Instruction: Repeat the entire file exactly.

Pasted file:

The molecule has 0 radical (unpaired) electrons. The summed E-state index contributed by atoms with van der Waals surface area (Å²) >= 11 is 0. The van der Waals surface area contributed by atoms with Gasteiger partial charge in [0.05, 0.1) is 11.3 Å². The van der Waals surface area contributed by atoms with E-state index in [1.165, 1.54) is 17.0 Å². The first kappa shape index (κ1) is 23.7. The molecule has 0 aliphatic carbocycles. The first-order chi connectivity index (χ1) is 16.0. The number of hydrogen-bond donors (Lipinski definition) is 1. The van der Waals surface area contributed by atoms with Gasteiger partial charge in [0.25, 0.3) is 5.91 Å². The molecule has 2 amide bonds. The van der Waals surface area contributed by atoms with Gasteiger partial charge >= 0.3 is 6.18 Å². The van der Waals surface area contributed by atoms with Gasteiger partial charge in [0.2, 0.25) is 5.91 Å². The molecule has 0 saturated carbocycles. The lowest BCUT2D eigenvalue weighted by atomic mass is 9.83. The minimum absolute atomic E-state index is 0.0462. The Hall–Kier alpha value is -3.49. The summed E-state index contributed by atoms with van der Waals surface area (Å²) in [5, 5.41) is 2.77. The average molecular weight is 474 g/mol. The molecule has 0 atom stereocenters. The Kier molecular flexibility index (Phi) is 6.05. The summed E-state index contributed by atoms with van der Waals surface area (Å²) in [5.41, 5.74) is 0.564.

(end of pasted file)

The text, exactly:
The molecule has 0 radical (unpaired) electrons. The summed E-state index contributed by atoms with van der Waals surface area (Å²) >= 11 is 0. The van der Waals surface area contributed by atoms with Gasteiger partial charge in [0.05, 0.1) is 11.3 Å². The van der Waals surface area contributed by atoms with E-state index in [1.165, 1.54) is 17.0 Å². The first kappa shape index (κ1) is 23.7. The molecule has 0 aliphatic carbocycles. The first-order chi connectivity index (χ1) is 16.0. The number of hydrogen-bond donors (Lipinski definition) is 1. The van der Waals surface area contributed by atoms with Gasteiger partial charge in [0.25, 0.3) is 5.91 Å². The molecule has 2 amide bonds. The van der Waals surface area contributed by atoms with Gasteiger partial charge >= 0.3 is 6.18 Å². The van der Waals surface area contributed by atoms with Gasteiger partial charge in [0.2, 0.25) is 5.91 Å². The molecule has 0 saturated carbocycles. The lowest BCUT2D eigenvalue weighted by atomic mass is 9.83. The minimum absolute atomic E-state index is 0.0462. The Hall–Kier alpha value is -3.49. The summed E-state index contributed by atoms with van der Waals surface area (Å²) in [5, 5.41) is 2.77. The average molecular weight is 474 g/mol. The molecule has 0 atom stereocenters. The Kier molecular flexibility index (Phi) is 6.05. The summed E-state index contributed by atoms with van der Waals surface area (Å²) in [5.41, 5.74) is 0.564.